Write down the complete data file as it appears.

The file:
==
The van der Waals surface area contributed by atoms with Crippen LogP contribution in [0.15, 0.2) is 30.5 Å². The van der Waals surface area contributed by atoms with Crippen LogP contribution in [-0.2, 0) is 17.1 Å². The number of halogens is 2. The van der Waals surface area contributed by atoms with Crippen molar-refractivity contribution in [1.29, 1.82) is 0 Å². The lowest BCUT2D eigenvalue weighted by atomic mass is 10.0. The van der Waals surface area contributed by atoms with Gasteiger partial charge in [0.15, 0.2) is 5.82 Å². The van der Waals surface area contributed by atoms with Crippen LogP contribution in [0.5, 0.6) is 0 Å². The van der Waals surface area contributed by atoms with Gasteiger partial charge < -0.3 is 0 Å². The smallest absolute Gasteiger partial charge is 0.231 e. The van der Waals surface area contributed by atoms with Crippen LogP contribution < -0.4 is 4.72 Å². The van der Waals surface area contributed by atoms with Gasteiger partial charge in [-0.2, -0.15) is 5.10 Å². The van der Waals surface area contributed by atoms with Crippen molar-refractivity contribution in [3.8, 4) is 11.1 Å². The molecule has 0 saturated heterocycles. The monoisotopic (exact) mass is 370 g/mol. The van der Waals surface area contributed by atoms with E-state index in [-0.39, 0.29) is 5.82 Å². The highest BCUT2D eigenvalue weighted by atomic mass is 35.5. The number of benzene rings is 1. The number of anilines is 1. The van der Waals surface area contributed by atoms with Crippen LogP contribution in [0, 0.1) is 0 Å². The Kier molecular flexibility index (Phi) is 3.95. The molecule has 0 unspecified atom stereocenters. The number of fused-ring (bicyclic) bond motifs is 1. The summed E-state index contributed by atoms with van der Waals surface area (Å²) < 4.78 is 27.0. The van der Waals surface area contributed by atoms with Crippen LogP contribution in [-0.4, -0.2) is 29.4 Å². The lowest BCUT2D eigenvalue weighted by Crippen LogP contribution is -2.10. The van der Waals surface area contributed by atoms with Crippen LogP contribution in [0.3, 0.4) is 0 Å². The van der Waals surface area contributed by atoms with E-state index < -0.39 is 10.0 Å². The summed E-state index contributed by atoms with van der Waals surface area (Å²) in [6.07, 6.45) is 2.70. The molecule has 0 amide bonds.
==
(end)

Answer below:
The van der Waals surface area contributed by atoms with Crippen LogP contribution in [0.15, 0.2) is 30.5 Å². The van der Waals surface area contributed by atoms with Crippen LogP contribution in [-0.2, 0) is 17.1 Å². The number of halogens is 2. The van der Waals surface area contributed by atoms with Crippen molar-refractivity contribution in [1.29, 1.82) is 0 Å². The lowest BCUT2D eigenvalue weighted by atomic mass is 10.0. The van der Waals surface area contributed by atoms with Gasteiger partial charge in [0.15, 0.2) is 5.82 Å². The van der Waals surface area contributed by atoms with Crippen LogP contribution in [0.5, 0.6) is 0 Å². The van der Waals surface area contributed by atoms with Gasteiger partial charge < -0.3 is 0 Å². The smallest absolute Gasteiger partial charge is 0.231 e. The van der Waals surface area contributed by atoms with Crippen LogP contribution < -0.4 is 4.72 Å². The van der Waals surface area contributed by atoms with Gasteiger partial charge in [-0.2, -0.15) is 5.10 Å². The van der Waals surface area contributed by atoms with Crippen molar-refractivity contribution in [3.8, 4) is 11.1 Å². The molecule has 0 saturated heterocycles. The monoisotopic (exact) mass is 370 g/mol. The van der Waals surface area contributed by atoms with E-state index in [-0.39, 0.29) is 5.82 Å². The highest BCUT2D eigenvalue weighted by atomic mass is 35.5. The number of benzene rings is 1. The number of anilines is 1. The van der Waals surface area contributed by atoms with Crippen LogP contribution in [0, 0.1) is 0 Å². The Kier molecular flexibility index (Phi) is 3.95. The molecule has 0 unspecified atom stereocenters. The number of fused-ring (bicyclic) bond motifs is 1. The summed E-state index contributed by atoms with van der Waals surface area (Å²) < 4.78 is 27.0. The van der Waals surface area contributed by atoms with Crippen LogP contribution in [-0.4, -0.2) is 29.4 Å². The lowest BCUT2D eigenvalue weighted by Crippen LogP contribution is -2.10. The van der Waals surface area contributed by atoms with Crippen LogP contribution in [0.3, 0.4) is 0 Å². The van der Waals surface area contributed by atoms with E-state index < -0.39 is 10.0 Å². The summed E-state index contributed by atoms with van der Waals surface area (Å²) in [6.07, 6.45) is 2.70. The molecule has 0 amide bonds.